In Fiscal Year 2018, NOAA Planet Stewards expanded its roster to over 2,100 formal and informal educators, and engaged more than 3,750 educators in monthly NOAA Planet Stewards Webinars. Nationally recognized scientists, educators, and communicators led webinars and workshops that focused on the regional impacts of climate change to local communities and indigenous populations, engaged students in hands-on STEM education, and integrated the themes of community resilience and stewardship into educators’ efforts. Standards-based learning opportunities and the Next Generation Science Standards were also highlighted. Webinar participants learned about coral bleaching, marine debris, the Meaningful Watershed Educational Experiences project, water quality and shellfish, simulations, models and game design for teaching Earth science, and extreme weather preparedness. Follow-up evaluations indicated that 95 percent of webinar and workshop participants learned from their webinar experiences. Respondents also reported that they planned to use what they learned in their work during the next year by sharing information and resources with approximately 133,000 colleagues, youth, and adults. Planet Stewards also held face-to-face workshops in Illinois, Arizona, Texas, Hawaii, and at the National Science Teachers Association National Conference in Atlanta, Georgia.
NOS’s Information Management Office extended its foundational Information Technology infrastructure into the Microsoft Azure cloud during Fiscal Year 2018. Users can now log into the NOS cloud environment using secure Common Access Card authentication. Many NOS Program Offices are using the cloud to move essential products to a secure environment, which will provide additional resilience in the event of natural disasters at NOS locations. Moving into the Microsoft Azure cloud will also enable future functionality like cloud-based “desktops” that will support an increasingly mobile NOS workforce.
Traffic to the NOS website has increased 42 percent since NOS launched its mobile-friendly redesign in Fiscal Year 2014. Google searches accounted for 303 million impressions in Fiscal Year 2018. This means that 303 million people were presented with NOS page results based on the search terms they used. Of that 303 million, 8.78 million people clicked on a link to get to the NOS website. The NOS website average ranking on Google search pages is 8.2, which means that NOS pages are overwhelmingly presented near the top on the first page of Google results when people search for ocean- or coastal-related terms or phrases. This applies not only to the U.S., but for the entire English-speaking world.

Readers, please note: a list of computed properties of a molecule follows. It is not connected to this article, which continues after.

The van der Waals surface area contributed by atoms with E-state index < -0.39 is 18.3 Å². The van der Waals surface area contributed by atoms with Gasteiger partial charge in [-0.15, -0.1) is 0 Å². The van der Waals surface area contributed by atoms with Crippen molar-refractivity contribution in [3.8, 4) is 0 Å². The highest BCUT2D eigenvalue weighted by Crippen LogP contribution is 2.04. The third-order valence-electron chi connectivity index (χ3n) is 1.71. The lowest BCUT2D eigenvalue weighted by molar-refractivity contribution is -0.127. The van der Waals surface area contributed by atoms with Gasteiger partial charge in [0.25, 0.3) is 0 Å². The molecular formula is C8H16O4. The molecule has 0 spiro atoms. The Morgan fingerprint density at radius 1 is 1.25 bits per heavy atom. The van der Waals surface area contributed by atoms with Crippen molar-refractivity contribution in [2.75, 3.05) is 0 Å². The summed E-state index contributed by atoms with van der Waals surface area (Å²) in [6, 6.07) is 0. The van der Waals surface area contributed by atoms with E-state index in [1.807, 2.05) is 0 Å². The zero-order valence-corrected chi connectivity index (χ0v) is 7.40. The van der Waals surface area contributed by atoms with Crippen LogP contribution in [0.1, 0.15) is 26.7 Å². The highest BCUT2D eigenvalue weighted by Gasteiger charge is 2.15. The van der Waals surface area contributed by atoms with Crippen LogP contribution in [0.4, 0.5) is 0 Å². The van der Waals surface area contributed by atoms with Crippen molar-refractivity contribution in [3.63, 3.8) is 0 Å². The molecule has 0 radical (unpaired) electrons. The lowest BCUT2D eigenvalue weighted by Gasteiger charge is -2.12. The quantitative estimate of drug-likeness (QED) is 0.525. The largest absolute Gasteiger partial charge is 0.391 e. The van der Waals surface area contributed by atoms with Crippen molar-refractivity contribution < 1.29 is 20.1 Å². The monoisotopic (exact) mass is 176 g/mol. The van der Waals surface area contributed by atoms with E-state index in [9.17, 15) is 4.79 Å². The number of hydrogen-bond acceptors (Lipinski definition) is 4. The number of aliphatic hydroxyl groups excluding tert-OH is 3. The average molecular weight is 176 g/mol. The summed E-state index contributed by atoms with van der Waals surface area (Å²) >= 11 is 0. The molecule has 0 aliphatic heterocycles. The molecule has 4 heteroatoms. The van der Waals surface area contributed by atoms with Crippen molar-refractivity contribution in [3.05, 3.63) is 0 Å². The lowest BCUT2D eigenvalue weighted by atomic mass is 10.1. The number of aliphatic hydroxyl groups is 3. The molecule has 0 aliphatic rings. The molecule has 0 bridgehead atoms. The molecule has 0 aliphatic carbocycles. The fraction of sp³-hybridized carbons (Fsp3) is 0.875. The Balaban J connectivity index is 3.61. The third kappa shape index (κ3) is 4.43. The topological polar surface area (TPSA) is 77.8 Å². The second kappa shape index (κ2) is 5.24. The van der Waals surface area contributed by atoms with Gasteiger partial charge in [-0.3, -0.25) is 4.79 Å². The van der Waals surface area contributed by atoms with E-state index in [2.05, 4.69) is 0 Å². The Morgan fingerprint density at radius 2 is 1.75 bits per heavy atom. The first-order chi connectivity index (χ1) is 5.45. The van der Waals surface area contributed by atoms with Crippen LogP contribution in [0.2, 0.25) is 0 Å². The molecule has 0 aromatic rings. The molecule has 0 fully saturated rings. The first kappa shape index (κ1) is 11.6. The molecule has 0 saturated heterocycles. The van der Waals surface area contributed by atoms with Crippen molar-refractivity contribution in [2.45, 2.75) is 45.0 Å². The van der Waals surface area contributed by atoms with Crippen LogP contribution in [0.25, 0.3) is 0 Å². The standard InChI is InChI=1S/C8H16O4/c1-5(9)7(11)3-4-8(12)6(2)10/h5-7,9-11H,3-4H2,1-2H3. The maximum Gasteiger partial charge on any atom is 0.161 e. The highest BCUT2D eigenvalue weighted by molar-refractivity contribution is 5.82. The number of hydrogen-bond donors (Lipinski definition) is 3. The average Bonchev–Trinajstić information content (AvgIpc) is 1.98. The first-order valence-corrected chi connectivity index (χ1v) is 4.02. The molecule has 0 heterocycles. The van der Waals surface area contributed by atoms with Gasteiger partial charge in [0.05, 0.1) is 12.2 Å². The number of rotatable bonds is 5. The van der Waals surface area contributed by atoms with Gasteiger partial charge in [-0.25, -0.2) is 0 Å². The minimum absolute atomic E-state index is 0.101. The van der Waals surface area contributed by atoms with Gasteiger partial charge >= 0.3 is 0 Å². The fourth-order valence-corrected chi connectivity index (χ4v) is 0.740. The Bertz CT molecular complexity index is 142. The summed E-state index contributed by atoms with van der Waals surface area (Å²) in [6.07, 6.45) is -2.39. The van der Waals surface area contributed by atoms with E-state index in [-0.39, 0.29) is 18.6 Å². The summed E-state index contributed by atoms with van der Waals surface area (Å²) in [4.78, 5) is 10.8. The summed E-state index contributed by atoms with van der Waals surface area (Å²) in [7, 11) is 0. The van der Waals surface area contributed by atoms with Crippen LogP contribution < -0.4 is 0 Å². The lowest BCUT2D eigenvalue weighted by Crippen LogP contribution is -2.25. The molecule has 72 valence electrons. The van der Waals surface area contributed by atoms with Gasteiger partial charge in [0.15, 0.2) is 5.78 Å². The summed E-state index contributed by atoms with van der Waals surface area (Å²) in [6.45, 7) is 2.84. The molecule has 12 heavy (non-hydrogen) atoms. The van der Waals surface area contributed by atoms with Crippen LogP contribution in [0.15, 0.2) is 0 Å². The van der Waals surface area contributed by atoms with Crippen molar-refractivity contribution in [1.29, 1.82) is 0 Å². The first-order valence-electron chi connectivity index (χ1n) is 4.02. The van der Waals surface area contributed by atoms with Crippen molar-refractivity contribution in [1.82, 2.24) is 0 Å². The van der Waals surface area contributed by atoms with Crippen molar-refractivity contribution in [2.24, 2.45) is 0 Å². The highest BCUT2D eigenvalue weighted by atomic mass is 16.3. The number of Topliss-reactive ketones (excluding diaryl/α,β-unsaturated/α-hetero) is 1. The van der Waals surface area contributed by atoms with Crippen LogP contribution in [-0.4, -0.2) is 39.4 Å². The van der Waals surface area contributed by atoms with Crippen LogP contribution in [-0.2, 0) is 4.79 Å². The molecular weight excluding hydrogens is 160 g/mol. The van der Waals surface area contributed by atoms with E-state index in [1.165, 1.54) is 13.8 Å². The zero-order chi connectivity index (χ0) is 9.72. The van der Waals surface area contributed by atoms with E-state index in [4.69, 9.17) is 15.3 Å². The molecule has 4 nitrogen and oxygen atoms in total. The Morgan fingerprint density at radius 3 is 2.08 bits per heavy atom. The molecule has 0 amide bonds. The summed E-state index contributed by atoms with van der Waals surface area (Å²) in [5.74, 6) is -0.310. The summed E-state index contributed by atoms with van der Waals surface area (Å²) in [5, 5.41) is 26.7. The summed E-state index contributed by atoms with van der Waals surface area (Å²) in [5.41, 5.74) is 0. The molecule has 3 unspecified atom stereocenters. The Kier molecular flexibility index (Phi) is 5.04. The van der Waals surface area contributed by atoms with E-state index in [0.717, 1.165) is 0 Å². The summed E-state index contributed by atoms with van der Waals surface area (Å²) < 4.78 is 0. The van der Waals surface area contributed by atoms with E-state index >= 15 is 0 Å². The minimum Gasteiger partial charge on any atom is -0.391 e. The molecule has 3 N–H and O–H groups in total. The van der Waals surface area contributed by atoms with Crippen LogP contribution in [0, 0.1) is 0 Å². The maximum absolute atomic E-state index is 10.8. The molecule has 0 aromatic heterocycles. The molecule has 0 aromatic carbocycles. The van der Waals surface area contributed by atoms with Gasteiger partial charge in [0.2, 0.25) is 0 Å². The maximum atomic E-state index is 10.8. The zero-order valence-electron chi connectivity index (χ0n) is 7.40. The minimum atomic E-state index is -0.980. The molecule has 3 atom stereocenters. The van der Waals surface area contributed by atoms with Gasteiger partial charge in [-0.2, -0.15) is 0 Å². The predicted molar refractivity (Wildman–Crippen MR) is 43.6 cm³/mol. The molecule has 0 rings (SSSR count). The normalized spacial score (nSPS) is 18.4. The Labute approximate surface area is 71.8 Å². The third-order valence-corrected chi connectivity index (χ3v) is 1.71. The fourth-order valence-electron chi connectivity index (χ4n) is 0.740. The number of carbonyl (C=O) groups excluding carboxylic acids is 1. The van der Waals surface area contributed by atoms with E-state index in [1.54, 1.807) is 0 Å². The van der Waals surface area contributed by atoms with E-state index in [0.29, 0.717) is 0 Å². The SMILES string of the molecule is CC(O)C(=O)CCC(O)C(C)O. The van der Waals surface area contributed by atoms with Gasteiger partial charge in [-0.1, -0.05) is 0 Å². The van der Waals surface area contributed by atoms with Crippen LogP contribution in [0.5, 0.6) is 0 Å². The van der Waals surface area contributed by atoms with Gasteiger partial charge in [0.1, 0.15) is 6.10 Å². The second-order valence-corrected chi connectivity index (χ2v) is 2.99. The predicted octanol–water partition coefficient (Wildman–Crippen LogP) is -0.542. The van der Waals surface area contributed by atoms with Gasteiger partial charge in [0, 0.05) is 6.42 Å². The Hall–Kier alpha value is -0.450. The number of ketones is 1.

In Fiscal Year 2018, NOS Instagram followers increased 88 percent (from 37,582 followers to 70,939 followers). The number of Facebook page “likes” grew two percent (from 111,373 to 113,659), the number of Twitter followers grew four percent (from 170,172 to 176,804), and lifetime video views on the NOS YouTube Channel grew by 49 percent. This year marked the sixth 30 Days of the Ocean campaign, held in June, to celebrate World Ocean Day and National Ocean Month. Popular content included NOS’s World Ocean Day video (reach potential of 2.97 million views on Twitter and 13,000 views on Facebook), and a post about how far light travels in the ocean (reach potential of 1.14 million views on Twitter).
Building on NOAA’s mission of science, service, and stewardship, the NOAA Planet Stewards Education Project (PSEP) made significant contributions in Fiscal Year 2018 that resulted in the protection and conservation of resources entrusted to NOAA. PSEP educators worked with students, families, and the public in 16 states throughout the U.S. Their stewardship projects delved into topics including, but not limited to, biodiversity, recycling and energy use reduction, waste reduction, climate literacy, climate change adaptation, tree planting, invasive species removal, school gardens, and habitat restoration. A total of 2,139 students, 136 educators, and 163 parents and partners were involved in these stewardship projects. Students spent over 4,100 hours learning about the science related to their projects, and spent 9,188 cumulative hours engaged in stewardship activities. They planted over 2,000 plants, sequestered thousands of pounds of carbon, and kept several thousand pounds of recyclable material out of landfills.